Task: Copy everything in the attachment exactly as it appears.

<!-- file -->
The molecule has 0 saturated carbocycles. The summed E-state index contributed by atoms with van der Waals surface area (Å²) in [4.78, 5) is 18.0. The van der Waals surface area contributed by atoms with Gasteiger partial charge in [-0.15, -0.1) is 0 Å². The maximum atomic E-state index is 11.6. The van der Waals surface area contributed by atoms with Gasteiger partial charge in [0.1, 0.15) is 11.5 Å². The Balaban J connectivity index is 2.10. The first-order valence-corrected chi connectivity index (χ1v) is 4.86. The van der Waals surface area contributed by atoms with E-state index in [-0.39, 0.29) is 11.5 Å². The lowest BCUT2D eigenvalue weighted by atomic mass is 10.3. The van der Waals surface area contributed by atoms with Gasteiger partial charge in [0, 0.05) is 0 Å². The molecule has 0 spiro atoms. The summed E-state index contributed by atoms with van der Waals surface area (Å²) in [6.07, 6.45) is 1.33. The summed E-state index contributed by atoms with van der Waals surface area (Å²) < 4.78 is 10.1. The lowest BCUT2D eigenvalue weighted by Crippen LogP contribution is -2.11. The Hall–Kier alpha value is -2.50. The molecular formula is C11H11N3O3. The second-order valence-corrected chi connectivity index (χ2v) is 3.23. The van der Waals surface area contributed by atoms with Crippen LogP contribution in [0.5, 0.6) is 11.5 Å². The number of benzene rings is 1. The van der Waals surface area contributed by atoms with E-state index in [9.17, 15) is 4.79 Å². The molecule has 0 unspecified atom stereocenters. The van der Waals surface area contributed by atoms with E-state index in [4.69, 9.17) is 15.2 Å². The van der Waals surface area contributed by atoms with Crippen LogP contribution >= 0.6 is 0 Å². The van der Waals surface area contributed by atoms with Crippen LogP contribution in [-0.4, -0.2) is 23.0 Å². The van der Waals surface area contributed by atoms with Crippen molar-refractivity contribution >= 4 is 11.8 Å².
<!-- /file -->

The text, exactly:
The molecule has 0 saturated carbocycles. The summed E-state index contributed by atoms with van der Waals surface area (Å²) in [4.78, 5) is 18.0. The van der Waals surface area contributed by atoms with Gasteiger partial charge in [-0.15, -0.1) is 0 Å². The maximum atomic E-state index is 11.6. The van der Waals surface area contributed by atoms with Gasteiger partial charge in [0.1, 0.15) is 11.5 Å². The Balaban J connectivity index is 2.10. The first-order valence-corrected chi connectivity index (χ1v) is 4.86. The van der Waals surface area contributed by atoms with E-state index in [-0.39, 0.29) is 11.5 Å². The lowest BCUT2D eigenvalue weighted by atomic mass is 10.3. The van der Waals surface area contributed by atoms with Gasteiger partial charge in [0, 0.05) is 0 Å². The molecule has 0 spiro atoms. The summed E-state index contributed by atoms with van der Waals surface area (Å²) in [6.07, 6.45) is 1.33. The summed E-state index contributed by atoms with van der Waals surface area (Å²) < 4.78 is 10.1. The lowest BCUT2D eigenvalue weighted by Crippen LogP contribution is -2.11. The Hall–Kier alpha value is -2.50. The molecular formula is C11H11N3O3. The second-order valence-corrected chi connectivity index (χ2v) is 3.23. The van der Waals surface area contributed by atoms with Crippen LogP contribution in [0.5, 0.6) is 11.5 Å². The number of benzene rings is 1. The van der Waals surface area contributed by atoms with E-state index in [9.17, 15) is 4.79 Å². The molecule has 0 unspecified atom stereocenters. The van der Waals surface area contributed by atoms with E-state index in [4.69, 9.17) is 15.2 Å². The van der Waals surface area contributed by atoms with Crippen LogP contribution >= 0.6 is 0 Å². The van der Waals surface area contributed by atoms with Crippen LogP contribution in [-0.4, -0.2) is 23.0 Å². The van der Waals surface area contributed by atoms with Crippen molar-refractivity contribution >= 4 is 11.8 Å².